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Swaziland - History

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Swaziland is party to the international agreements covering Biodiversity, Climate Change, Endangered Species, Nuclear Test Ban and Ozone Layer Protection. The country has signed, but not ratified the agreement on desertification, and also the law of the sea.


Swaziland has invested considerably in developing the country by the creation of additional road networks, dams, wildlife sanctuaries, and hydro-electrical schemes.


It has 300km of narrow gauge railway, used mainly for industry, a major airport and several airstrips. There is also a Broadcasting Station within the capital and the country has open communication systems via telephone, mobile cellular, and the internet. The nearest harbour is 235km away at Maputo in Mozambique.


The majority of the urban population live in good quality housing, although there are substantial traditional homesteads in rural parts of the country. The traditional grass huts and wattle-and-daub dwellings blend in well with the landscape, and apart from the lack of urbanized amenities, running water and electricity, are well constructed.


The search for jobs in urban settings did however, cause a housing shortage in certain areas, and as a result several squatter settlements developed. In the early part of the millennium, it was estimated that as much as 60% of the urban population resided in temporary shelters.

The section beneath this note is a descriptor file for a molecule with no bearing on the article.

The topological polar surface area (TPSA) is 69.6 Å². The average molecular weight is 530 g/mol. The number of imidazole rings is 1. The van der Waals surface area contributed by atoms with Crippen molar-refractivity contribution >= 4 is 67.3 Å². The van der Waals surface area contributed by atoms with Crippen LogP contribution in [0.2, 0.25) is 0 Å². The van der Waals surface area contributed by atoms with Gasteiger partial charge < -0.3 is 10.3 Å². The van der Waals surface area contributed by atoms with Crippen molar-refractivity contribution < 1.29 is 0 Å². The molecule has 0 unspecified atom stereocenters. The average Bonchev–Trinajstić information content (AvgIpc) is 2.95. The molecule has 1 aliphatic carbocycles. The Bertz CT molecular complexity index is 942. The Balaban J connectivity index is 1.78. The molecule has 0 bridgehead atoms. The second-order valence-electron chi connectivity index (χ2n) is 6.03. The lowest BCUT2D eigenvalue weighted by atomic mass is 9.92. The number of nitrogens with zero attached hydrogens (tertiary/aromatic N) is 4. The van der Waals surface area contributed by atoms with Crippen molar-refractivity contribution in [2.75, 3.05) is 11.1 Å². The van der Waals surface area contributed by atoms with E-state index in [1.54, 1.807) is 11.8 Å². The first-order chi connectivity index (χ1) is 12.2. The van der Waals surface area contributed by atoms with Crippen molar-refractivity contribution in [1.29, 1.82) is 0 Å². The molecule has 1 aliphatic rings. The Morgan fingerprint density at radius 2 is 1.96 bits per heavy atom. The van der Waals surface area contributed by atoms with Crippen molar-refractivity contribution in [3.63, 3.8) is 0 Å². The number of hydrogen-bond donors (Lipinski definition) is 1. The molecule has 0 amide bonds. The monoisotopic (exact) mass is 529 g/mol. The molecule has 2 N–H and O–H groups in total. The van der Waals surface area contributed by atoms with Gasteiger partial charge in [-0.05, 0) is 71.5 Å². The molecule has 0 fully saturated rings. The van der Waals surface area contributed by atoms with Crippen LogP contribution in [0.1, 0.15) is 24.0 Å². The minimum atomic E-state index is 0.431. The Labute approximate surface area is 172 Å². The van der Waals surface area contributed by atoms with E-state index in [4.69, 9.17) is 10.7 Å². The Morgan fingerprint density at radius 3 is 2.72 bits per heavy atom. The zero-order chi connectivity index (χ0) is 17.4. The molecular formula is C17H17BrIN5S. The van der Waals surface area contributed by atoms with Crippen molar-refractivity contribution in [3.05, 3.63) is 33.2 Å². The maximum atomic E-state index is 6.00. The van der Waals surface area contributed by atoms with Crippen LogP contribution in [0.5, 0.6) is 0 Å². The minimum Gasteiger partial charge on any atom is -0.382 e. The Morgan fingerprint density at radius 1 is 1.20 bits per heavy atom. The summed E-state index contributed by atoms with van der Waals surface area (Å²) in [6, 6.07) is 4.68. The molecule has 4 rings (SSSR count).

In 2001, the Swaziland National Housing Board provided over 1,000 rental units and 500 units for ownership to low- and middle-income families.



Economy and Resources


About 70% of Swazis live in rural areas that are periodically ravaged by drought, resulting in food crises and shortages. The unemployment rate stands at approximately 22%, and nearly 70% of the population live on less than one US dollar per day.


Swaziland has the lowest documented life expectancy in the world at 32.2 years, less than half the world average of 65.8 with 38.8% of the population being inflicted by the HIV virus.


Nearly 60% of Swazi territory is publicly held by the crown in the trust of the Swazi nation. The people are privileged to grow crops, make profit from selling their crops, graze live stock and build traditional/ modern homes with out having to pay any tax/rates to the government. Most of the private ownership on the remaining 40% is by mixed Swazis, black Swazis, white Swazis and foreign investors. Part of the remaining 40% also includes the government and Tibiyo Taka-Ngwane, a company once held in trust on behalf of the Swazi nation but now serving the interests of the royal family.


The official currency is the lilangeni (plural: emalangeni), which is at par with the South African rand. Swaziland is a member of the Southern African Customs Union (SACU), along with Lesotho, Botswana, Namibia, and the Republic of South Africa, where import duties apply uniformly to member countries. In addition,
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Raine Alexander - 27 June 2008


Swaziland Country Study Guide published by International Business Publications

Ministry of Education,Swaziland Government


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